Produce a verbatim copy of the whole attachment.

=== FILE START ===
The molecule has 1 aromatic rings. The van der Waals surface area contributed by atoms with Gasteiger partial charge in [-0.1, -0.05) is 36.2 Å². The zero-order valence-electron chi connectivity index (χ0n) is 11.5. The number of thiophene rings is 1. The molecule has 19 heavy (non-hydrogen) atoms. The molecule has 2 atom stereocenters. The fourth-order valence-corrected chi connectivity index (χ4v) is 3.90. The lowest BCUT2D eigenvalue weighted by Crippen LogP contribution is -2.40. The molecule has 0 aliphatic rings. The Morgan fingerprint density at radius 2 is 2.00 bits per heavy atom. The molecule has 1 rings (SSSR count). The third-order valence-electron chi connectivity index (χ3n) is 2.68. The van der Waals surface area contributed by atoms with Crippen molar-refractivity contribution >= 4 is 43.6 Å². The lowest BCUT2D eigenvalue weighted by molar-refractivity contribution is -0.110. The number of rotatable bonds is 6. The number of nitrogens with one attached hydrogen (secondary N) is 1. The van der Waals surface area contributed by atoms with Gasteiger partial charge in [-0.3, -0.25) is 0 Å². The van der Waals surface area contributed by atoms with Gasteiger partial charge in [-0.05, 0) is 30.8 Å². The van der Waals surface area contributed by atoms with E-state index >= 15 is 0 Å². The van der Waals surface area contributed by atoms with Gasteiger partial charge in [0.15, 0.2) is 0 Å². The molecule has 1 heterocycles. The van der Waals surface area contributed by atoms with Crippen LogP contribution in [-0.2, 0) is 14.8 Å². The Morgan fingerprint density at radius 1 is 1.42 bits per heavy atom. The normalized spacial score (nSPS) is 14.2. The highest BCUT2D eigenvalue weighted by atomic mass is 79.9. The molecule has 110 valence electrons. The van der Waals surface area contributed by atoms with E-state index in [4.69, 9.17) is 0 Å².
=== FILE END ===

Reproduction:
The molecule has 1 aromatic rings. The van der Waals surface area contributed by atoms with Gasteiger partial charge in [-0.1, -0.05) is 36.2 Å². The zero-order valence-electron chi connectivity index (χ0n) is 11.5. The number of thiophene rings is 1. The molecule has 19 heavy (non-hydrogen) atoms. The molecule has 2 atom stereocenters. The fourth-order valence-corrected chi connectivity index (χ4v) is 3.90. The lowest BCUT2D eigenvalue weighted by Crippen LogP contribution is -2.40. The molecule has 0 aliphatic rings. The Morgan fingerprint density at radius 2 is 2.00 bits per heavy atom. The molecule has 1 rings (SSSR count). The third-order valence-electron chi connectivity index (χ3n) is 2.68. The van der Waals surface area contributed by atoms with Crippen molar-refractivity contribution >= 4 is 43.6 Å². The lowest BCUT2D eigenvalue weighted by molar-refractivity contribution is -0.110. The number of rotatable bonds is 6. The number of nitrogens with one attached hydrogen (secondary N) is 1. The van der Waals surface area contributed by atoms with Gasteiger partial charge in [-0.3, -0.25) is 0 Å². The van der Waals surface area contributed by atoms with Gasteiger partial charge in [-0.05, 0) is 30.8 Å². The van der Waals surface area contributed by atoms with E-state index >= 15 is 0 Å². The van der Waals surface area contributed by atoms with Gasteiger partial charge in [0.15, 0.2) is 0 Å². The molecule has 1 heterocycles. The van der Waals surface area contributed by atoms with Crippen LogP contribution in [-0.2, 0) is 14.8 Å². The Morgan fingerprint density at radius 1 is 1.42 bits per heavy atom. The normalized spacial score (nSPS) is 14.2. The highest BCUT2D eigenvalue weighted by atomic mass is 79.9. The molecule has 110 valence electrons. The van der Waals surface area contributed by atoms with E-state index in [4.69, 9.17) is 0 Å².